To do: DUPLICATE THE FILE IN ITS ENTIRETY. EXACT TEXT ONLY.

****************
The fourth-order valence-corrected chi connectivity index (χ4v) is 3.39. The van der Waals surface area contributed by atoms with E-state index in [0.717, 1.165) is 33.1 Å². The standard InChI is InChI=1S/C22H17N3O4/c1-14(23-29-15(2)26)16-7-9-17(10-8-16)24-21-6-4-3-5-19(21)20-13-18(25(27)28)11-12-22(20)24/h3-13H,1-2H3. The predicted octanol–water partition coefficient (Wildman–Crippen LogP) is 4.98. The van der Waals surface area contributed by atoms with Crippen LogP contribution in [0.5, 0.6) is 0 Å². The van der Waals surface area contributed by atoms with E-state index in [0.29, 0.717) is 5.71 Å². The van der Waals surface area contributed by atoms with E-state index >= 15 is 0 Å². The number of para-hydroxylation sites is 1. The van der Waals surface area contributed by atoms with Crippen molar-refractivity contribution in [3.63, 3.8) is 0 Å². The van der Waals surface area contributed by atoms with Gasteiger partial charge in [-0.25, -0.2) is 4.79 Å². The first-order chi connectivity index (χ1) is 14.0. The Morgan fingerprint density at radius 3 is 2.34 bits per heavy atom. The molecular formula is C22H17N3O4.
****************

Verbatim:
The fourth-order valence-corrected chi connectivity index (χ4v) is 3.39. The van der Waals surface area contributed by atoms with E-state index in [0.717, 1.165) is 33.1 Å². The standard InChI is InChI=1S/C22H17N3O4/c1-14(23-29-15(2)26)16-7-9-17(10-8-16)24-21-6-4-3-5-19(21)20-13-18(25(27)28)11-12-22(20)24/h3-13H,1-2H3. The predicted octanol–water partition coefficient (Wildman–Crippen LogP) is 4.98. The van der Waals surface area contributed by atoms with Crippen LogP contribution in [0.5, 0.6) is 0 Å². The van der Waals surface area contributed by atoms with E-state index in [0.29, 0.717) is 5.71 Å². The van der Waals surface area contributed by atoms with E-state index >= 15 is 0 Å². The number of para-hydroxylation sites is 1. The van der Waals surface area contributed by atoms with Crippen molar-refractivity contribution in [3.63, 3.8) is 0 Å². The van der Waals surface area contributed by atoms with Gasteiger partial charge in [-0.25, -0.2) is 4.79 Å². The first-order chi connectivity index (χ1) is 14.0. The Morgan fingerprint density at radius 3 is 2.34 bits per heavy atom. The molecular formula is C22H17N3O4.